I think that it's just as exciting without, and there's no lack of momentum or speed in this film. It moves very, very fast. And the tension is never lost. You know, that finale scene in the Guggenheim is its own kind of chase scene. [laughs]

And what about the missing genre convention of a forced romance between the leads?

Well, there was an "almost romantic" scene that Tom decided at the last minute to edit out. I think the great thing about Tom is he's so focused on authenticity that he probably just didn't feel it rang true and was awkward, and so he decided to get rid of it. But it was even so slight. It was like one of those moments where they're caught up in tension and emotion, and they almost kiss...They were in a hotel room, and it was placed very early on in the film, after their colleague was killed--you know, one of those kind of emotional moments, leaning on the shoulder and suddenly, "Oh dear, are they about to kiss?"

And she pulls back?

[coyly] Not necessarily! [laughs]

With deleted scenes being a common feature on DVDs, do you feel it is less painful to have scenes that get cut? Does that make any difference?

[laughs] Not really. No...I mean, it's nice if you were attached to them. It's always painful seeing the movie for the first time as an actor, because you think, "Oh, but that moment! I put so much into it, it meant so much, and it was explaining this moment and that moment, and suddenly it's gone, and how will people get it?" But you realize you're so attached, and maybe other people aren't feeling the loss like you are. [laughs] So if it comes back on a DVD later on, that can be kind of cool.

Do you have a favorite scene from this movie?

Well, I have to say that the Guggenheim scene is pretty amazing. And I'm not one to like a lot of gunfire. But it's just spectacular, though, just the set and the tension.

Do you have any personal paranoia regarding financial institutions, especially with a faltering world economy and corruption seemingly running rampant?

It's very scary, isn't it? You know, with what's going on right now, I've made several calls to my business manager and said, "What do we need to do here? Shall I bring around a few briefcases?" [laughs]

Do you think this movie can urge people to be more conscious of what's being done with their money?

Yeah. I mean, you just have no idea. Banks are very powerful things, and they talk you into doing all kinds of things with your money despite what you're really capable of doing, and what you should be [doing]. And that's how people get so hideously in debt. And this particular bank, it's so ugly and grim, and they're so many people involved, it just doesn't stop, and it's impossible to expose them. And that's what I loved about the film, is that these two characters are standing up and going against them despite their odds. The very people that should be policing them are fueling the whole system.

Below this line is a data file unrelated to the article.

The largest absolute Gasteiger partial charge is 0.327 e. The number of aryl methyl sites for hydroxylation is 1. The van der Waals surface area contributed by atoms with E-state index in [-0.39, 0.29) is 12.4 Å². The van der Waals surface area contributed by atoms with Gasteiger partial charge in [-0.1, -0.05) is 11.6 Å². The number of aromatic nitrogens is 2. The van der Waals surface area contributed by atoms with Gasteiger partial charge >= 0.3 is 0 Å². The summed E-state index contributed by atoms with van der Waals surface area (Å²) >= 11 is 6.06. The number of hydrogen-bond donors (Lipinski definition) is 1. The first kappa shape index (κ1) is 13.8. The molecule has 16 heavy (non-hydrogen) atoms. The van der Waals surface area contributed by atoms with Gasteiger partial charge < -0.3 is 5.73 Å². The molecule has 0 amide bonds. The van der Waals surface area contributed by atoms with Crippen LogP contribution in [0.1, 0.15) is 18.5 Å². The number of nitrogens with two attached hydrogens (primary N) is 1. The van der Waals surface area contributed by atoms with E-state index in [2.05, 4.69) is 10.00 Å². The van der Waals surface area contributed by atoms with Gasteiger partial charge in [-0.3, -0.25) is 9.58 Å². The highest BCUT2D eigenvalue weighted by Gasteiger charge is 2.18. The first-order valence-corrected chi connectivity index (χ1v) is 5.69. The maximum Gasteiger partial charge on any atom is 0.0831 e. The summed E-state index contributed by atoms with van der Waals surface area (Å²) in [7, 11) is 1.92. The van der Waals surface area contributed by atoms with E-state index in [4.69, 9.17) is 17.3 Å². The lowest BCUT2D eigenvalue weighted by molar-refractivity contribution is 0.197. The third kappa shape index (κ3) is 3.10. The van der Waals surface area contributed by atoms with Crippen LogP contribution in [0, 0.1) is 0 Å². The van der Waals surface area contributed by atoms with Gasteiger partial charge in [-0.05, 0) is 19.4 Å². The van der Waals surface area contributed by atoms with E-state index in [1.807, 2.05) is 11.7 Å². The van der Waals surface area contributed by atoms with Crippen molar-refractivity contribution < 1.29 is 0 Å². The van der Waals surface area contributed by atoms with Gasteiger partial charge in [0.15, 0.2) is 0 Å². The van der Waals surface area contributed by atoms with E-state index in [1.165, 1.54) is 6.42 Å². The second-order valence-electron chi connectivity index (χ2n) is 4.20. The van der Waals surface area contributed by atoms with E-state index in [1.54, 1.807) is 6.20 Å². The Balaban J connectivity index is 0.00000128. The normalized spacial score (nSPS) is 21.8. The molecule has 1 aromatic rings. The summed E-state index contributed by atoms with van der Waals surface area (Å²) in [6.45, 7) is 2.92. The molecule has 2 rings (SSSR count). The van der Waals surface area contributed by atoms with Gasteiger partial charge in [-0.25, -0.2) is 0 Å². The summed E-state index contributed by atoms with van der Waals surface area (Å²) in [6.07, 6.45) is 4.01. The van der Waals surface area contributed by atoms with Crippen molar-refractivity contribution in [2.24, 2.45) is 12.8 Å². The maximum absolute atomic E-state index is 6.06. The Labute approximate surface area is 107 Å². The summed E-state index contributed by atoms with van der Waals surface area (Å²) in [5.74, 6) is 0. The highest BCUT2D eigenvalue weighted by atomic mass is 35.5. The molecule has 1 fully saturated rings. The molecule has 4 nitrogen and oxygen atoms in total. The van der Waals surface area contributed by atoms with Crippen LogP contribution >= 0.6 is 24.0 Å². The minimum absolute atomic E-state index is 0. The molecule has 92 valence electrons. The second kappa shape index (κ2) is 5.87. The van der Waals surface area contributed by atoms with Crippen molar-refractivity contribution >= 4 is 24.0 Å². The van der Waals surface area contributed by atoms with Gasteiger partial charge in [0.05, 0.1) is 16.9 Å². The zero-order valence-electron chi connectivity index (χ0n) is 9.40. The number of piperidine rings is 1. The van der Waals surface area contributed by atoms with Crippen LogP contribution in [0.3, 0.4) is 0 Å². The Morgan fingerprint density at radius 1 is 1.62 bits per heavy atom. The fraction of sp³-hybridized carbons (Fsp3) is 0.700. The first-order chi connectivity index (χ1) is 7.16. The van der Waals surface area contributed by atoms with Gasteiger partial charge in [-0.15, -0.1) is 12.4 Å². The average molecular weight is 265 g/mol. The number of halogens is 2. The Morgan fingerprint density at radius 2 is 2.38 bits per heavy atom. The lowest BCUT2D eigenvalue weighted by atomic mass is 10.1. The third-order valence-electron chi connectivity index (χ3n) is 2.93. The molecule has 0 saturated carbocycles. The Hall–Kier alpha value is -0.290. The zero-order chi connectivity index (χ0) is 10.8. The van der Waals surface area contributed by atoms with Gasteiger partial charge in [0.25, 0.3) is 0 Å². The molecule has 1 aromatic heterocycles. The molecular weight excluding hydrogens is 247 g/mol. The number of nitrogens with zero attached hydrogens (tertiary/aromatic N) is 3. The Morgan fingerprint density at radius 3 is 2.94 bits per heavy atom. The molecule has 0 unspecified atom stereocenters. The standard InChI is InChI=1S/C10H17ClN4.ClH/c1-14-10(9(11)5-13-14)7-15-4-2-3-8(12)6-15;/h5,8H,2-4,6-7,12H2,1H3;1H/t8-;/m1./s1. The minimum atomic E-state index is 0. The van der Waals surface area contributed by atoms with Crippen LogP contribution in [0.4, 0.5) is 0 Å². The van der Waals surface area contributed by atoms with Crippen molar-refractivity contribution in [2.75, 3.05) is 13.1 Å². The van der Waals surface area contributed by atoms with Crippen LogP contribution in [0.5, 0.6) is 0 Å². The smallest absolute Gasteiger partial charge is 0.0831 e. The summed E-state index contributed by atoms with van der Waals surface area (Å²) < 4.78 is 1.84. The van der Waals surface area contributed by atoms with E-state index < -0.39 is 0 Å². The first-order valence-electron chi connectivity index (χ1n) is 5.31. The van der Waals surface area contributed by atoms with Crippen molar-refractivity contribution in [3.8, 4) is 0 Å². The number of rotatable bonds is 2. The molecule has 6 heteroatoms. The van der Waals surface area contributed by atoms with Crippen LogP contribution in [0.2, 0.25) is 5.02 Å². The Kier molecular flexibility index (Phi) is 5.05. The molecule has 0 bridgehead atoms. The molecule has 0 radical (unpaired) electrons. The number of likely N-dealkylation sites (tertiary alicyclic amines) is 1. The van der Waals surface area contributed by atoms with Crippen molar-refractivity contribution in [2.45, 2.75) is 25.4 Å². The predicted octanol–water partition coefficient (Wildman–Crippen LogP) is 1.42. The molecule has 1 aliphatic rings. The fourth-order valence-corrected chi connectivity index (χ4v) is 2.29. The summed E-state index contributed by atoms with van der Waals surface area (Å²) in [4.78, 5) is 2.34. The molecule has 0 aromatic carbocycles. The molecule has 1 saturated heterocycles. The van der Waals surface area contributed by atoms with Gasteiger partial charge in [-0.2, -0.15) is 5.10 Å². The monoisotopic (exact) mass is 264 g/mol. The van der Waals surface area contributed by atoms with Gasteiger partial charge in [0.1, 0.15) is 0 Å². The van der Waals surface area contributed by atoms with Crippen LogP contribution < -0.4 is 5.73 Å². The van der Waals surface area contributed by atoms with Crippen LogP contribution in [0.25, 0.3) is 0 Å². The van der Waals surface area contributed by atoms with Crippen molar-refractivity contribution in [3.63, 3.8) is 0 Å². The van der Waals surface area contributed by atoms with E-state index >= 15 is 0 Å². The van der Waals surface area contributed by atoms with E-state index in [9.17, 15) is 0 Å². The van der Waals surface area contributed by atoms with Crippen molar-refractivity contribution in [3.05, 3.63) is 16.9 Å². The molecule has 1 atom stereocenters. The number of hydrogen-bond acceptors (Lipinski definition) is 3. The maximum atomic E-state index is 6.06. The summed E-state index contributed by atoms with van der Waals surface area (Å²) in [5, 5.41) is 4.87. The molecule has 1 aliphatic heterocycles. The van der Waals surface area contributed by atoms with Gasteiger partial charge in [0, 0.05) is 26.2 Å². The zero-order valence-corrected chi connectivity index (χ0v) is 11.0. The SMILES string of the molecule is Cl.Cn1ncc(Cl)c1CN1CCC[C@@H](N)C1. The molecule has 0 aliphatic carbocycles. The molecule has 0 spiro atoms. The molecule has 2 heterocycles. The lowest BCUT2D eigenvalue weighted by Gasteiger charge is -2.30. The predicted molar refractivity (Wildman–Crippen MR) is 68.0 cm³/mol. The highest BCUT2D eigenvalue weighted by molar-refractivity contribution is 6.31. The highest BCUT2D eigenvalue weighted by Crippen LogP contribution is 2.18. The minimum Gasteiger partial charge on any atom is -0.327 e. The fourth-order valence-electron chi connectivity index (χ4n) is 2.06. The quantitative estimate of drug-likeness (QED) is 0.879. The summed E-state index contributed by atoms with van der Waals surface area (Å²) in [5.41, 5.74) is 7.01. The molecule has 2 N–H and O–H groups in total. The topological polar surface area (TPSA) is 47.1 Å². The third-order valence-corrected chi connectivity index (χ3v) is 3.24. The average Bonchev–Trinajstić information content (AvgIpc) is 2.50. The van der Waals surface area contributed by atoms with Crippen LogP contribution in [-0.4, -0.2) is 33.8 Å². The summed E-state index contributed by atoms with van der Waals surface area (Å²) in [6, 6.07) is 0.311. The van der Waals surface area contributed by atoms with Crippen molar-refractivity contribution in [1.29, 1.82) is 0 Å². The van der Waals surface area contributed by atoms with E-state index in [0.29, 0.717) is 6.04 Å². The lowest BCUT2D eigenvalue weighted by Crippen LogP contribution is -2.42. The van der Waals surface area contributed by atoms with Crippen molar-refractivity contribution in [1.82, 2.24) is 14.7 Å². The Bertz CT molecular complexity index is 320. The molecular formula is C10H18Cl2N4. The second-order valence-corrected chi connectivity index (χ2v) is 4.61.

Ever tangle with credit card debt in your younger days?

No. I think coming from a family where we didn't really have money, I never overspent beyond my means. I was always very careful. In fact, I think I've borrowed money once in my life.

So even as a struggling young actor, you were careful to not put yourself in a position where you would have to get an odd job to pay a debt?

Yes. I mean, I have worked in many jobs. But pretty much since I came to America, I've not needed to, and that's been since my early 20s.

The film doesn't explore Whitman's past very much. Did you have to create your own internal backstory for her?

I would have loved to have done a whole lot more scenes and developed more, but the focus of the story is really told more through Clive's [character]. He's the protagonist and I'm supporting him. So if they dwelled on that, then perhaps it would slow the story down. But yeah, I think the conflict for her of balancing being a good mom and being good at her work and being very connected to this case for such a long time...That was an appealing character for me--someone who struggles with that conflict, because I'm about to start doing that myself.

Have you encountered any particularly stunning firsthand revelations about motherhood?

Well, I knew that everyone goes through a monumental sleep deprivation. You can never prepare for that. It's brutal.

...Do you have to drink more coffee now?

Well, not right now because I'm breastfeeding. But the biggest surprise is I cannot remember anything. I cannot. I call it "lactose lobotomy." I literally lost half my brain, I don't know when it's coming back. Actually, it was halved, and then halved again. [laughs] I go back to work on a film next week--I'm just doing ten days on a little film called Mother and Child--and I'm just trying to work out how I'm going to remember my dialogue. [laughs]

Related Material

The International: Interview with Clive Owen
The International: Interview with director Tom Tykwer
The International: Interview with producers Charles Roven and Richard Suckle
Movie Coverage: The International